Dr. Buckingham, I am having a hard time in my marriage because my husband believes that I am too self-centered. I grew up with three older brothers and spent most of my life having them do everything for me. When I met my husband 8 years ago, I was used to being taken care of. He knew that I could be a little self-centered when he married me. Now he wants me to change and be more selfless. I am not used to putting others first and as a result, I really do not fully understand the concept of being selfless. My question to you is why does it matter whether I am selfless or not? Can Being Selfless Enhance My Marriage?
Thanks in advance,
Dear Mrs. Self-centered,
Yes, being selfless can enhance your marriage and make you a better wife. When you put the good of your marriage above your own self-centered needs, love, trust, and vulnerability flourish. These factors are key to building a marriage that will endure over the test of time. If your husband believes that you have his best interest at hand, he will do what is needed to meet your needs. I often remind individuals that the key to getting their personal needs met in a relationship is to think about how they can serve their significant other.
Some people believe that being selfless is a mindset. I partially agree. Being selfless is a mindset and is also behavioral. You can work on being more selfless by surrounding yourself with people who behave in a selfless manner. Also, try doing little favors for your husband and assess how you feel. If you can put yourself aside, eventually you’ll feel good about your decision to serve your husband.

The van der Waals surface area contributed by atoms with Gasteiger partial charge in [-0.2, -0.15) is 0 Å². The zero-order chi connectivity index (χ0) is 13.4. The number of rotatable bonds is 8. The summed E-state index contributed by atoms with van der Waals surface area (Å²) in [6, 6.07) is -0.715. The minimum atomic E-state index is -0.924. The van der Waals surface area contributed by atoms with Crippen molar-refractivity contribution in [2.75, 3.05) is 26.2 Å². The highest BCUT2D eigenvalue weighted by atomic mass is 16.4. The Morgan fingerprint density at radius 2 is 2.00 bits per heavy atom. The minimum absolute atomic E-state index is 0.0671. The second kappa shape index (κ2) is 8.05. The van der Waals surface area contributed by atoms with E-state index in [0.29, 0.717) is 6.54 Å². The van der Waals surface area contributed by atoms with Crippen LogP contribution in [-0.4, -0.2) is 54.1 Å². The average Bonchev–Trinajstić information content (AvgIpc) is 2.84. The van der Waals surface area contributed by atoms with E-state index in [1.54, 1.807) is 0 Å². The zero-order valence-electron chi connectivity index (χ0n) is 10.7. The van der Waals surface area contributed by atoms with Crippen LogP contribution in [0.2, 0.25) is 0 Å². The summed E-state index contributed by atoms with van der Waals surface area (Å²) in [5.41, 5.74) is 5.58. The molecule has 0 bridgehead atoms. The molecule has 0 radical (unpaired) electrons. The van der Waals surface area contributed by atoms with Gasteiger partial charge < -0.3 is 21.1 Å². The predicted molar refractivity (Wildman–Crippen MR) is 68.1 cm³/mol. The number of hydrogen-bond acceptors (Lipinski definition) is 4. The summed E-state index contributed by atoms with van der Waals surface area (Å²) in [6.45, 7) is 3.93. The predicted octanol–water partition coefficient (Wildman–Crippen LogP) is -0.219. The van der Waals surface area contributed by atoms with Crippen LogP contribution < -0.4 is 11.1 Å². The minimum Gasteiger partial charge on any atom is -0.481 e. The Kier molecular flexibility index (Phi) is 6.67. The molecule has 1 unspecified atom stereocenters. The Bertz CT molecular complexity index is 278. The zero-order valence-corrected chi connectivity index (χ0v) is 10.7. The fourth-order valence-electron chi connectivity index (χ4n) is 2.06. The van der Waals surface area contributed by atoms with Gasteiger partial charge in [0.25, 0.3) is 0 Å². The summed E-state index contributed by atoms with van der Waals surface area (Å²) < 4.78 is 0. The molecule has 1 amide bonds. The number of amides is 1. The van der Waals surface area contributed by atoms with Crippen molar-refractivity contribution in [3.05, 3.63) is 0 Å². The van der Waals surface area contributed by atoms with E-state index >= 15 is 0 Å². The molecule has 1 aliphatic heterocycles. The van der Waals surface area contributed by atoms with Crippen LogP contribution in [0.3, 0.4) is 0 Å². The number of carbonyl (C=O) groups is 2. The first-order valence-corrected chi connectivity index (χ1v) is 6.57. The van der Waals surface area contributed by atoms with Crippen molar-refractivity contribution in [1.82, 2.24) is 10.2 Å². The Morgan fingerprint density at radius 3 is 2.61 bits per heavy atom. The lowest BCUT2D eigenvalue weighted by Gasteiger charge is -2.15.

As you strive to become more selfless, please remember to use a balanced approach between self-centeredness and selflessness. Taking care of yourself is not a bad thing; just make time to fulfill your marital obligation. By being considerate of your husband and making him feel that his needs are just as important as yours, it’ll bring peacefulness into your marriage.
Believe it or not, being selfless toward your husband is a blessing to him and you. Your happiness in marriage is partially based on your ability to create a win-win situation. Also, keep in mind that God commands us to serve others. Philippians 2:4 tells us to “look not only to our own interests but also to the interests of others.”
I believe that married individuals should always be looking at ways in which we can put what we enjoy into action even if it is not something we enjoy so much or even at all. We also need to serve our spouses with joy and a willing heart. Your marriage will be enhanced not by your personal fulfillment, but by your willingness to grow with your husband as one.
If you have questions for Dr. Dwayne Buckingham regarding relationships (married, single, etc), parenting, or personal growth and development, please send an email to email@example.com
Disclaimer: The ideas, opinions, and recommendations contained in this post are not intended as a substitute for seeking professional counseling or guidance. Any concerns or questions that you have about relationships or any other source of potential distress should be discussed with a professional, in person. The author is not liable or responsible for any personal or relational distress, loss or damage allegedly arising from any information or recommendations in this post.
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